The key to having a virtual presence both professionally and personally is to become an expert in the art of self promotion, according to New Jersey-based IT guru and former journalist Randy Fisher. He is the owner of the DigiWise Career Services in Somerset, NJ.
“Observing behavior allows one to focus and see how business prospects behave on web sites,” he says. “It becomes easier to experiment and get closer to what the customer needs and move them to action.”
As a contributor to the business book, Cracking the New E-conomy: Business Tools for the Entrepreneur, Fisher profiled successful and prominent business owners. The book was published in 2000.
Best online marketing tools for entrepreneurs
According to a study last year by GetResponse, an online marketing platform with more than 350,000 customers across the globe, the most popular marketing tool for small businesses was Facebook. Among other things, the study examined digital marketing strategies among hundreds of small businesses during the 2016 holiday season. Among the businesses surveyed more than one third named Facebook advertising as the digital marketing channel they primarily use use to “improve or increase holiday sales,” according to a release from GetResponse. Fisher recommends that small business owners examine the trade offs and balance of functionality and other factors when determining the most effective digital marketing tool. “The tools must have the ability to export as much of one’s content and data as possible,” he says. “It’s a pain to start from scratch, just because you didn’t bother to check whether or not your data was locked into a secure format.”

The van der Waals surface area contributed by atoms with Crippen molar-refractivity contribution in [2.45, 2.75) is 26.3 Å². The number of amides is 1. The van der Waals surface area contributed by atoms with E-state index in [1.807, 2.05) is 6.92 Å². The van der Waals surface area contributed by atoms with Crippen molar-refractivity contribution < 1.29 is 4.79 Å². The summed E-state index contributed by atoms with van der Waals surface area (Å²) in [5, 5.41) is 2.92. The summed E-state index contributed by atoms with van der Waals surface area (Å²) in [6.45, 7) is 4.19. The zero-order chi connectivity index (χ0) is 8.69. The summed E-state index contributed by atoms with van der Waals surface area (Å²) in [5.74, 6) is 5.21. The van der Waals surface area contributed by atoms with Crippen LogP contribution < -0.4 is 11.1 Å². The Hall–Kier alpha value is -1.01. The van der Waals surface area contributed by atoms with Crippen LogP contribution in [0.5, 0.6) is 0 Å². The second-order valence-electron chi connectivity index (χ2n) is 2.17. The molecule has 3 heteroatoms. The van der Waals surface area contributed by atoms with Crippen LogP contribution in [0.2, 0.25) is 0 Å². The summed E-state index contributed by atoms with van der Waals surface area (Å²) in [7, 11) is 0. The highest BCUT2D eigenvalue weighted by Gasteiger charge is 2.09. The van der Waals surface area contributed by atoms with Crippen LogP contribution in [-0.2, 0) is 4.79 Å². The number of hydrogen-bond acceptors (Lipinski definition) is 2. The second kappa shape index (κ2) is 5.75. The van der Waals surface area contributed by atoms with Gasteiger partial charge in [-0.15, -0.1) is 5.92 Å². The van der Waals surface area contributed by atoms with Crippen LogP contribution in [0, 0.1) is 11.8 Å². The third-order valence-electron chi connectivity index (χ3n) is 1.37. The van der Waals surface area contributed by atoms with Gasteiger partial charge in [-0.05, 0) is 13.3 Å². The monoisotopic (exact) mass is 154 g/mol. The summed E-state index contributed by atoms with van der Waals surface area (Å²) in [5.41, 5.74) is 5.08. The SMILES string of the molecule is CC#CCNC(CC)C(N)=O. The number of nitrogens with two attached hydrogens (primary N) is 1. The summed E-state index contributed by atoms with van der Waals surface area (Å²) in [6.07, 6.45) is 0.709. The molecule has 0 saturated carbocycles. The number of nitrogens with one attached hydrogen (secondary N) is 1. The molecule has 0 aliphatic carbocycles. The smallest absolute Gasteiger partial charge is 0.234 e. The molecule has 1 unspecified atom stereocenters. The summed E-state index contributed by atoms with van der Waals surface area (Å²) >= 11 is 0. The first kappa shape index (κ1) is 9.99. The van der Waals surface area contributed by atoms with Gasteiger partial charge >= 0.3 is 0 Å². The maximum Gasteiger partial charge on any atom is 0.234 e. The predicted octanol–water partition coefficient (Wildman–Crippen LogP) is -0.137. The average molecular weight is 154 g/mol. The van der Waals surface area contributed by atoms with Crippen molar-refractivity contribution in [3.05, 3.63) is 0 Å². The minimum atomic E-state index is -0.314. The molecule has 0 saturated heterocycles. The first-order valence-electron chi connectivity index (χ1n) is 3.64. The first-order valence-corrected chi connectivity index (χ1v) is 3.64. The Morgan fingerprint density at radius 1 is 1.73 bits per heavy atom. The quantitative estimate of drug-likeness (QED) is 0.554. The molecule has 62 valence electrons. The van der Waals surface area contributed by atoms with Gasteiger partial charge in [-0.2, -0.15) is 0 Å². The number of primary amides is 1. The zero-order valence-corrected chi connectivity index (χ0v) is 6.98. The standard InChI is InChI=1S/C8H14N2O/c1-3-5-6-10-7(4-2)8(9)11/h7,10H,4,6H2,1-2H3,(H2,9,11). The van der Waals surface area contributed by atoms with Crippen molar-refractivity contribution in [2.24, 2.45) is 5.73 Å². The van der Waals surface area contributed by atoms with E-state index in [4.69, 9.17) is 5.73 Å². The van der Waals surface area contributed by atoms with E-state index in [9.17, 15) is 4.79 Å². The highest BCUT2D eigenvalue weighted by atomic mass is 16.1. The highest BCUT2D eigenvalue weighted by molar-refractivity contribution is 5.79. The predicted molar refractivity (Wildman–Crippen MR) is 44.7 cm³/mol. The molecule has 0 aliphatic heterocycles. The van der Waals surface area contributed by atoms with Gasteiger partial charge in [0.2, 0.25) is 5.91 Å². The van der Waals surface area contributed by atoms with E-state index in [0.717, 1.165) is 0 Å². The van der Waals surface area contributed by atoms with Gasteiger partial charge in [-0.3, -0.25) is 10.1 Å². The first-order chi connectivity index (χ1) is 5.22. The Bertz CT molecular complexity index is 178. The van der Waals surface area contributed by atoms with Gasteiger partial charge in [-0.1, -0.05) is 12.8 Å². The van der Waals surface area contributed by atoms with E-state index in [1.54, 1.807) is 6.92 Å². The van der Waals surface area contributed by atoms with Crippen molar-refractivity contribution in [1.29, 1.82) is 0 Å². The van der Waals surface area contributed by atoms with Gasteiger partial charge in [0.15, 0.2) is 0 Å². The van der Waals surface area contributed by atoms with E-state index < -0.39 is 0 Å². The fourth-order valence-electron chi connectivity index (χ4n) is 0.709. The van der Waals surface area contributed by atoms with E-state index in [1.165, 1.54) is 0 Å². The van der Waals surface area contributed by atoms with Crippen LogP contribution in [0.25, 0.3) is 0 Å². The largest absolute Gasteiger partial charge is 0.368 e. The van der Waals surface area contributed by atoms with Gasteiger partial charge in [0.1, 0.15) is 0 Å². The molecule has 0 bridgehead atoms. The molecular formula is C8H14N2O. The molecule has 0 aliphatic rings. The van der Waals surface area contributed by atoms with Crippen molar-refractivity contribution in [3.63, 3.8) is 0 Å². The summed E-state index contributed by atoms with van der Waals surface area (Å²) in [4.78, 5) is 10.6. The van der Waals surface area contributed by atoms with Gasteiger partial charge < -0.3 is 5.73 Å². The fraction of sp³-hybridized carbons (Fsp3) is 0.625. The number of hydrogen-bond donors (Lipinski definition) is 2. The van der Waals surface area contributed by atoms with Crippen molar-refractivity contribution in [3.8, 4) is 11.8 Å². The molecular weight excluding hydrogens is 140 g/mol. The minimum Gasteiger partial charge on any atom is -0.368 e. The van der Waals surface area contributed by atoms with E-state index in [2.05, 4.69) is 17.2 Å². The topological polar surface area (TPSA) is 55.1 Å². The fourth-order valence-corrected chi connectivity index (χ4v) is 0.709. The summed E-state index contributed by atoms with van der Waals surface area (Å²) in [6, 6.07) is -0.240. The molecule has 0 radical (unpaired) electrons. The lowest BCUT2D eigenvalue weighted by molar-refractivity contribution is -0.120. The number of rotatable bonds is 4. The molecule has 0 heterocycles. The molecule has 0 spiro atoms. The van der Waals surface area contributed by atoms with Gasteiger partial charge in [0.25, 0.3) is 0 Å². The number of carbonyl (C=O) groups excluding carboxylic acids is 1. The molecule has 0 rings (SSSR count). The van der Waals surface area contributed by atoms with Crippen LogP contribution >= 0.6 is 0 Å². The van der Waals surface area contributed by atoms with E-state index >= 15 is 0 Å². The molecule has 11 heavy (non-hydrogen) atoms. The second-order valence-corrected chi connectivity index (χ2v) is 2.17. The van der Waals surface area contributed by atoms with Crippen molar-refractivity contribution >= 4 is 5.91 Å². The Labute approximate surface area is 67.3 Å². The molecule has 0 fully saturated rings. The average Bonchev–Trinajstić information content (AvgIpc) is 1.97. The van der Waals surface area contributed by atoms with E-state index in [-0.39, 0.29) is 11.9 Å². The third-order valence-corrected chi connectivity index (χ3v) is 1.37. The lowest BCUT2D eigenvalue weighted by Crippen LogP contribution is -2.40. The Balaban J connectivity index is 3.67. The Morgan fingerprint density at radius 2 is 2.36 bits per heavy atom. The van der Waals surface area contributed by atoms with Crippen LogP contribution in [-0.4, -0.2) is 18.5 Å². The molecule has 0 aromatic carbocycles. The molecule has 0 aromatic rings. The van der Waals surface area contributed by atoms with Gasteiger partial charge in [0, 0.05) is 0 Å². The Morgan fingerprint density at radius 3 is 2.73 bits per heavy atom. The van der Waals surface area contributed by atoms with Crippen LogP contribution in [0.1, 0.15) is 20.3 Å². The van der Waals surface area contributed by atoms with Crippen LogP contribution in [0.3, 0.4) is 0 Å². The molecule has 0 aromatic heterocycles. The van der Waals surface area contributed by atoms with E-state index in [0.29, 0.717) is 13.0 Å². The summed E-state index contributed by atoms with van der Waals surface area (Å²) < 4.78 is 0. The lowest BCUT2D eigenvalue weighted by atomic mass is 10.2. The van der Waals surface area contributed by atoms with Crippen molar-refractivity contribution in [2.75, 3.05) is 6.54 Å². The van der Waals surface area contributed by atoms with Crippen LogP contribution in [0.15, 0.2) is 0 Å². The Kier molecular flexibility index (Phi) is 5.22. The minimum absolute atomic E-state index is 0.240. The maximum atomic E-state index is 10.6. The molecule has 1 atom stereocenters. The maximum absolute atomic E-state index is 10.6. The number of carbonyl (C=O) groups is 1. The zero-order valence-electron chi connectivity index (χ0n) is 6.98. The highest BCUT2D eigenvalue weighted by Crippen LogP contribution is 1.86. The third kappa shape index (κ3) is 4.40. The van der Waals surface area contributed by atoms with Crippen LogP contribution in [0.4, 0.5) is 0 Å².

Another cogent tidbit of advice to entrepreneurs, Fisher suggest business owners effectively track their digital marketing return on investment, the best place to start is a a careful and basic analysis of costs. “The cost of the monthly expense of digital tools is essential,” he says. “Startups should keep track of this, as well as consulting and hired help fees and your time getting things rolling can all add up.” He says once a budget is established and business owners know how much they are spending quarterly, they can evaluate progress towards long term goals. Fisher adds that forming strategic partnerships is an essential and frequently overlooked benefit of digital marketing. “An owner may partner with someone—who never buys anything—but refers business ten fold over the initial investment of time, expense and effort,” he says.
Lastly, the small business strategist offers these final tidbits of advice to business owners when it comes to digital marketing:
*Focus on where your customer is, and goes—individually and groups. “Even if you’re not sure of all of the characteristics and behaviors of your customers—understand that it is a learning experience for even the pros,” he says.
*Pay attention to setting up things properly. “A well designed and functioning web site; content that’s focused on the targeted customer; a clear product/service offering and connected with Facebook, Twitter and LinkedIn. Fisher adds that once things are set up, digital marketing activities become speedy and prolific.
*Social visibility. “Use digital marketing to generate awareness and profile from in-person activities—presentations and seminars—use the in-person relationship building to keep in touch via social media,” he says.
*Don’t ignore the analytics. Fisher says paying close attention to details and specifics will give business owners insight into what’s appealing to customers.
*Experimentation. “Try new things and different tactics,” he says. “If you can’t measure a specific tactic it’s probably not worth doing, because you won’t be able to figure out what’s working, or what could work better.”
*Don’t give up or give in to self-doubt. “The digital world never stands still, with tomorrow bringing a new set of problems, challenges and opportunities,” he concludes. “When you succeed, make it a point to celebrate and share with your customers and stakeholders.”
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